Posted by & filed under House Demolitions, House Demolitions, House Rebuilding, Summer Camps.

We started this fortnight’s rebuilding camp by seeing pictures of Salim & Arabiya’s very first house demolition in 1998 whilst we were sitting in the remains of their current house at Beit Arabiya. This was painful to hear the story of how their home was first destroyed as the family looked on, being dragged out of the house, which resulted in family members being traumatised and tormented by the experience. Salim & Arabiya had applied for a building permit for their home three times – paying more than $15,000 USD, yet each time it was rejected on a separate arbitrary basis, for example the slope of his land (in the rocky Judean desert) was deemed “too steep”.

Their home has since been demolished another 5 times, and now the ruins stand as documentation of this harrowing process. A home demolition is not a scenario you can easily imagine for those of us living in the West. Having this personal experience related to you, and seeing the proof of ruined buildings left lying all around the West Bank is much harder to ignore.

18 international volunteers have gathered this July to stand in solidarity with Palestinian families to respect their human rights under International Law, and protest against this torturous and illegal policy. We are rebuilding a family home in the West Bank over a two-week period, and learning more about the current situation in Palestine via political and educational tours and presentations.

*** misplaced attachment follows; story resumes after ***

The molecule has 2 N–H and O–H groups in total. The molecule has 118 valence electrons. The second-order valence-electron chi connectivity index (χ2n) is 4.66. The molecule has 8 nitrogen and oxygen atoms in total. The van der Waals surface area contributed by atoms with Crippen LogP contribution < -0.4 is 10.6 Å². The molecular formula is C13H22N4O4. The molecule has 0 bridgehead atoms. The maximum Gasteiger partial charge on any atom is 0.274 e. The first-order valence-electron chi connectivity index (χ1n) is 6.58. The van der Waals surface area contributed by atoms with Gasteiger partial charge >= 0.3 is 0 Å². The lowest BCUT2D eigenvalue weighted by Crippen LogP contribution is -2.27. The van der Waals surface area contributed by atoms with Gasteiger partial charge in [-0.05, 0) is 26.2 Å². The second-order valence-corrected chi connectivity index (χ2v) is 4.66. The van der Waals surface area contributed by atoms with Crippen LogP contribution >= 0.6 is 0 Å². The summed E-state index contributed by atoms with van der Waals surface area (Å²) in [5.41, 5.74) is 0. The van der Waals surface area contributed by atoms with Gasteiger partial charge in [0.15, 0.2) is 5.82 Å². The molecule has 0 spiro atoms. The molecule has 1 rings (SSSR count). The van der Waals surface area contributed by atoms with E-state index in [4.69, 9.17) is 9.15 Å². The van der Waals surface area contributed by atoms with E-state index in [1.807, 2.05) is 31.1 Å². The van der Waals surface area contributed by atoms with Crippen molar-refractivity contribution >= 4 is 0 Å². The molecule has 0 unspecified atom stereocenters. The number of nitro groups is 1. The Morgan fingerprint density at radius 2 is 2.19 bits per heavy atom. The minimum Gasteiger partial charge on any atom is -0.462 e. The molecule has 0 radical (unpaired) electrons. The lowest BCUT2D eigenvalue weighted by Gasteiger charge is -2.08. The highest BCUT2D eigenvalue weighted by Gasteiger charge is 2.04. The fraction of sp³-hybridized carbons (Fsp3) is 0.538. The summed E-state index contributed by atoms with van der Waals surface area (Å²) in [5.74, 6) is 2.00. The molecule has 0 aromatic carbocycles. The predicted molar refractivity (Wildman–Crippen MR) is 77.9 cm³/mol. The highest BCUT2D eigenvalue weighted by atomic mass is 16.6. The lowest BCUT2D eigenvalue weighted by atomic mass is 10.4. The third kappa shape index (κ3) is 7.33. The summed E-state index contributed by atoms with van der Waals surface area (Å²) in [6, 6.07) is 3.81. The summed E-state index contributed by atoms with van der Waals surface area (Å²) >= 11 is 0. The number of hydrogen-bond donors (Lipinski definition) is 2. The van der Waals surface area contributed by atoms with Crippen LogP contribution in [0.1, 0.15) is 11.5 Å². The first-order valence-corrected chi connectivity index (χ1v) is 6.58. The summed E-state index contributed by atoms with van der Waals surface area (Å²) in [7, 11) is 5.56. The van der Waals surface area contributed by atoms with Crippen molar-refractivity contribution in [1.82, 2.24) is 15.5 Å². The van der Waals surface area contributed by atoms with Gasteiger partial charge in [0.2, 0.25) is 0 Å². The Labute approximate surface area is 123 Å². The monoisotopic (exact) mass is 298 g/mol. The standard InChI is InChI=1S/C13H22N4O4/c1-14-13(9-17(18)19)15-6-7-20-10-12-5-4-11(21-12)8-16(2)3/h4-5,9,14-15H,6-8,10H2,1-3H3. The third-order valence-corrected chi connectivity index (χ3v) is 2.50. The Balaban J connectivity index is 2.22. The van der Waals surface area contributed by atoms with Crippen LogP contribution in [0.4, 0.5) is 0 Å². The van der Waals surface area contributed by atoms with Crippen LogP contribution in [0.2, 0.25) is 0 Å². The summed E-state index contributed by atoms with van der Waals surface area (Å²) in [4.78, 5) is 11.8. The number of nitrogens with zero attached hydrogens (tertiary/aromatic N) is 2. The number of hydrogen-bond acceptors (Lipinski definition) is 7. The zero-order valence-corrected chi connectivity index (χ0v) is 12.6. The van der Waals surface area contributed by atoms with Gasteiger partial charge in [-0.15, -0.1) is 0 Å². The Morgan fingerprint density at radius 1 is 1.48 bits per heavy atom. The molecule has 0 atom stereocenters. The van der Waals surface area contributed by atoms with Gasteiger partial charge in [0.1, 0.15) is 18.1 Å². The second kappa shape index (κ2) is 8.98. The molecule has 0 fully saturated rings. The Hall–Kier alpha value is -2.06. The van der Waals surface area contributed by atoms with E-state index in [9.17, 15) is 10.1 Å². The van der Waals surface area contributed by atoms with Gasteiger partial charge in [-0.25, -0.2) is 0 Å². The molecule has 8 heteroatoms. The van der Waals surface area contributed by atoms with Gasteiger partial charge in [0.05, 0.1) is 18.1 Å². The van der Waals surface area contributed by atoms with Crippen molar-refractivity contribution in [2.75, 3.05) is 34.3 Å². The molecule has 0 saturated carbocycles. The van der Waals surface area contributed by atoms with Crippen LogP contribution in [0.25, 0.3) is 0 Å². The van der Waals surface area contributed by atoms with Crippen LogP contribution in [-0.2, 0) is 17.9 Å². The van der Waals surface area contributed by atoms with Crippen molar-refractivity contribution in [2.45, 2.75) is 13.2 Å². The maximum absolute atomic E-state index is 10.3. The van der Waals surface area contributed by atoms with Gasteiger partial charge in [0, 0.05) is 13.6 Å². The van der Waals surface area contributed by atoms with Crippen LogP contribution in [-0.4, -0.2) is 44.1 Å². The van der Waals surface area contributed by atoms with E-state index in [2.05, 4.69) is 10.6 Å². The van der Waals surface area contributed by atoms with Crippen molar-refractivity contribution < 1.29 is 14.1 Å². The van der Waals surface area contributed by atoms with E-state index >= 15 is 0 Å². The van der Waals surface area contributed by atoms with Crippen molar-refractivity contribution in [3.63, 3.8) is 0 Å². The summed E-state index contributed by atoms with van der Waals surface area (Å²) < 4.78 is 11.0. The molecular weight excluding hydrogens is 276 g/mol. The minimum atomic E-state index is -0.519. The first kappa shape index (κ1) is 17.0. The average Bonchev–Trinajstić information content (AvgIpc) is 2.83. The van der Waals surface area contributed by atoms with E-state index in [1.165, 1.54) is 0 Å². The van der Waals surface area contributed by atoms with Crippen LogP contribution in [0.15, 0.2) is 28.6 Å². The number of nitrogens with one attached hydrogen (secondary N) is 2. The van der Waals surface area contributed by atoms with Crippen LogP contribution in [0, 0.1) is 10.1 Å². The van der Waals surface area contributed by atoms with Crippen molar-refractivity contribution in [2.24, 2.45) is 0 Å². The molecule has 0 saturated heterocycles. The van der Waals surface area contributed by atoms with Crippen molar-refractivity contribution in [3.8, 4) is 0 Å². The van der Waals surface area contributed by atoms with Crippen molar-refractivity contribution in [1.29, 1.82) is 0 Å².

So who are we rebuilding for?

As is usual for Palestinian communities where family relationships are so important – when father Hajaj’s sister in law lost her husband, he welcomed her into his one-room family home creating an extended family of 14 in the town of Anata, east of Jerusalem. That was all that was available to Hajaj because his original home was demolished by the Israeli authorities for lack of a building permit (which is rarely given by the Israeli authorities even on land that has been in the family for generations). Hajaj and his extended family found themselves sharing that small space in a very basic property, owned by his father and inhabited by yet more members of the extended family.

Life here is a challenge at the best of times for example there is no full roof structure to protect from the family from the scorching sun because the Israeli authorities won’t allow the work to be done. We were told they are not even able to add a corrugated sheet of roofing, as this will be immediately taken down.

On more than one occasion when the Israeli authorities came to demolish part of the house, the father managed to prevent this by knocking down walls himself. This unusual act of self-demolition has been inflicted upon the family to avoid displacement and homelessness, but is clearly not a situation that can continue.

Hajaj works as a labourer but earns only 50 – 60 shekels per day (the equivalent of approximately £8.50), certainly not enough to support a family. After applying to ICAHD to rebuild a home for his family, a new site was identified in order to protect them and avoid the intrusions from the military base overlooking the current home.

A small team of local builders is working with us on the construction. They are using a mixture of reclaimed materials plus new concrete blocks. There are many tasks shared and divvied out between our mixed skill-set, with this years’ rebuilding group consisting of students, teachers, architects, engineers, a computer programmer, a journalist, an entrepreneur, and a retired priest.

More info to follow…

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